Offered without gloss or comment, other than “read the whole thing”.
Nor will a besieged establishment’s loud existential fears of ‘wokeness’ drown out this simple imperative: that to live attentively in our times, when voices long suppressed are beginning to be heard, is necessarily to awaken to centuries of brutal history. There is no question of the urgent need for more scholarship about insidiously steadfast modes of injustice and humiliation, and for fresh ideas about how to rethink our past, and to chart our way out of the present into a liveable future.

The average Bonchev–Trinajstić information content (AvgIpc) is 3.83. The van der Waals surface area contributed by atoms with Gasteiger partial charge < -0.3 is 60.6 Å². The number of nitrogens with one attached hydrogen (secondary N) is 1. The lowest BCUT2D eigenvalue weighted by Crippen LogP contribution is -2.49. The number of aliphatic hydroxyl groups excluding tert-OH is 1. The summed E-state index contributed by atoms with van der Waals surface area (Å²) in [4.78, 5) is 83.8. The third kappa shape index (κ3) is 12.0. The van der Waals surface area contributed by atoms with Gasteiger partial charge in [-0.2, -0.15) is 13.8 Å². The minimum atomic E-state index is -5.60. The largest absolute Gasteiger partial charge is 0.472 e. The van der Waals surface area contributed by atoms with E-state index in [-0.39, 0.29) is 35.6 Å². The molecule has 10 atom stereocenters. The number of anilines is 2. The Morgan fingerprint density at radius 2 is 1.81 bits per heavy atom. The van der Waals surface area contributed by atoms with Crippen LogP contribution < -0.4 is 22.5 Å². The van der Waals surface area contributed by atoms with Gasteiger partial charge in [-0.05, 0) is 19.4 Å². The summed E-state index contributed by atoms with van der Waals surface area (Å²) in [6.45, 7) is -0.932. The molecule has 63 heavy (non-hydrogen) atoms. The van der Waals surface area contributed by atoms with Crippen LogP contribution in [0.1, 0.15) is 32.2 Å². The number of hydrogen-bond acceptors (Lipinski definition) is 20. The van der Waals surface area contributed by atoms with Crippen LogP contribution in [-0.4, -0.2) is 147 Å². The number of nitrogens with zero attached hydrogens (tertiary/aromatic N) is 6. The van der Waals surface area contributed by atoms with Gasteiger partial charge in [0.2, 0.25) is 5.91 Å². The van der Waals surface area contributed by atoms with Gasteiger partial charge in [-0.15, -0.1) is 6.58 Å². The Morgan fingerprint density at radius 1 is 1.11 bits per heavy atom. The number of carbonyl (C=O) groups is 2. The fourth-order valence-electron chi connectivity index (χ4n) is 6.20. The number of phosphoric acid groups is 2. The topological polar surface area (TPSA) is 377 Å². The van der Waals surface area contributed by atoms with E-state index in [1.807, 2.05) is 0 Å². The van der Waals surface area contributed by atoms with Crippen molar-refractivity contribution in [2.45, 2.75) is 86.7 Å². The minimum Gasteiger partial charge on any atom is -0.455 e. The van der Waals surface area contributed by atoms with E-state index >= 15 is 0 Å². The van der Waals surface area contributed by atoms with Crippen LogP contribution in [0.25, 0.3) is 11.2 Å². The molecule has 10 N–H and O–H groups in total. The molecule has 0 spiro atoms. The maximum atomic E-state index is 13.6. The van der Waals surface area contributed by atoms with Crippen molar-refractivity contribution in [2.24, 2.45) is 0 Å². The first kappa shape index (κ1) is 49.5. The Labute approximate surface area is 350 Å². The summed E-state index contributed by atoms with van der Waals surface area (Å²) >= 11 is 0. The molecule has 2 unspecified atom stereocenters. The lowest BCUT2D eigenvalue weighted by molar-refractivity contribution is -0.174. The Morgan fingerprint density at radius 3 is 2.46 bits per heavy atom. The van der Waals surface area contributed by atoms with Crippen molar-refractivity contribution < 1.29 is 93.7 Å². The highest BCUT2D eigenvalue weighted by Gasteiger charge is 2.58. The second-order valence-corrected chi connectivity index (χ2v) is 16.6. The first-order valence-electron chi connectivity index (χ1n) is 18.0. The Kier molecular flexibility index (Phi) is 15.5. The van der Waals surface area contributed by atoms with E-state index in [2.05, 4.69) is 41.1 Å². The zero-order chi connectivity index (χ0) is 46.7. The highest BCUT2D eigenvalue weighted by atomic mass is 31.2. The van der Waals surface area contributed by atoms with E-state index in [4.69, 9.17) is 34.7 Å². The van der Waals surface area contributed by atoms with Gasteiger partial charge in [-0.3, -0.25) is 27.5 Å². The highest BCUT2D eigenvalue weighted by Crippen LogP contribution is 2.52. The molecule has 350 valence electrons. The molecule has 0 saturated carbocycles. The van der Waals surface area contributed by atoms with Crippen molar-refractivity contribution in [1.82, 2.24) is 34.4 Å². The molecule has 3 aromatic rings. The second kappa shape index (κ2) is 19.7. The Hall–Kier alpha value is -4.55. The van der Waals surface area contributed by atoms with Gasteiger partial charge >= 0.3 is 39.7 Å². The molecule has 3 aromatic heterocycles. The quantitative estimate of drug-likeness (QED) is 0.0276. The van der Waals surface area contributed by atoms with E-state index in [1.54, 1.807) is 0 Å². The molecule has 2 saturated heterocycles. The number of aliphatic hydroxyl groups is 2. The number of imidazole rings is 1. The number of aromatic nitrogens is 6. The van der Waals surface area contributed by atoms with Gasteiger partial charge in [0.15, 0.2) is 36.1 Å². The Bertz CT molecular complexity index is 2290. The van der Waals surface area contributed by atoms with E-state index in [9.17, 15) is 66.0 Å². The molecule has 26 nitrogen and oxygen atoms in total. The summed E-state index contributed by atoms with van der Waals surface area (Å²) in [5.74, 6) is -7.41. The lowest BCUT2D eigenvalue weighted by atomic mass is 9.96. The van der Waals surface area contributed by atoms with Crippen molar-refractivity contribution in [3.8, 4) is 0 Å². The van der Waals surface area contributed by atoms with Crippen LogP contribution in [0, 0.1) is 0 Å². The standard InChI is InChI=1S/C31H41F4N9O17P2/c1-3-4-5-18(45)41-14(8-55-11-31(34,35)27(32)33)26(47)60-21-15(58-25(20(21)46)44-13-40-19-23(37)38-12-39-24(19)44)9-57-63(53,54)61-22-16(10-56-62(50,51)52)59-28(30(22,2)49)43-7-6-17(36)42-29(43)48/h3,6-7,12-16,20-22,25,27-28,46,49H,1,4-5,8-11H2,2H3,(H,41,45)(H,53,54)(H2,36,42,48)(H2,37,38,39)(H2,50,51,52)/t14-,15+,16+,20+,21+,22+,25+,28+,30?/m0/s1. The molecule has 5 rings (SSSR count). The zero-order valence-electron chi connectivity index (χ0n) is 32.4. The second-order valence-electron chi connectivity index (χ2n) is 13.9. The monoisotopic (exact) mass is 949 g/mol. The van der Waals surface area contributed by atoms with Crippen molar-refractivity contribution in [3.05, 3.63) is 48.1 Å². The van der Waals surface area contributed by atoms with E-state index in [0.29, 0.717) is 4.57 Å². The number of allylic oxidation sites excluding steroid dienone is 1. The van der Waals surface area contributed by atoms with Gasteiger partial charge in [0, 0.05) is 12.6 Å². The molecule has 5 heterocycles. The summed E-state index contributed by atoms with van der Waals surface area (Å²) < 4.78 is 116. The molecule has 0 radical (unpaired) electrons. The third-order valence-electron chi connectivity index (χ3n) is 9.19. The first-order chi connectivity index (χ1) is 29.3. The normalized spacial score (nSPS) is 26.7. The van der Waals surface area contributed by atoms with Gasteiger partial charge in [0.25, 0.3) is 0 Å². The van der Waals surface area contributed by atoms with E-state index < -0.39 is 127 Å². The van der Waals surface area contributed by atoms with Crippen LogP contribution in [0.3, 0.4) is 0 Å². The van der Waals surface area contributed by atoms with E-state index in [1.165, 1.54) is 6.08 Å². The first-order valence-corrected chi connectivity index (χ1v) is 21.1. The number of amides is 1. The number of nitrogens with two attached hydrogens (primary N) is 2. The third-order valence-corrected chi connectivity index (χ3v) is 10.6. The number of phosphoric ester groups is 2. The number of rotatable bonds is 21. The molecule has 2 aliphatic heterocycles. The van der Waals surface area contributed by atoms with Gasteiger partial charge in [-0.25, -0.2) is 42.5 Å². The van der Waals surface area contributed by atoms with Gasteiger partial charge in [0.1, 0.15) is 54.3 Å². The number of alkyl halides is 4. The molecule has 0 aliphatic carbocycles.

But they won’t be enough in themselves, especially if they are reduced to a means of self-branding, hardened into postures, and emptied of their ability to disturb entrenched opinion. No matter how potent and compelling our facts and ideas, we will still want to explore our moral and emotional lives: the intimate realm where the individual stands shorn of vain ideology, full of contradiction and irresolution. We can be most precisely known, and vividly revealed, even through blindingly fast historical change, by imaginative literature. Fiction will continue to speak its truths in the post-truth age.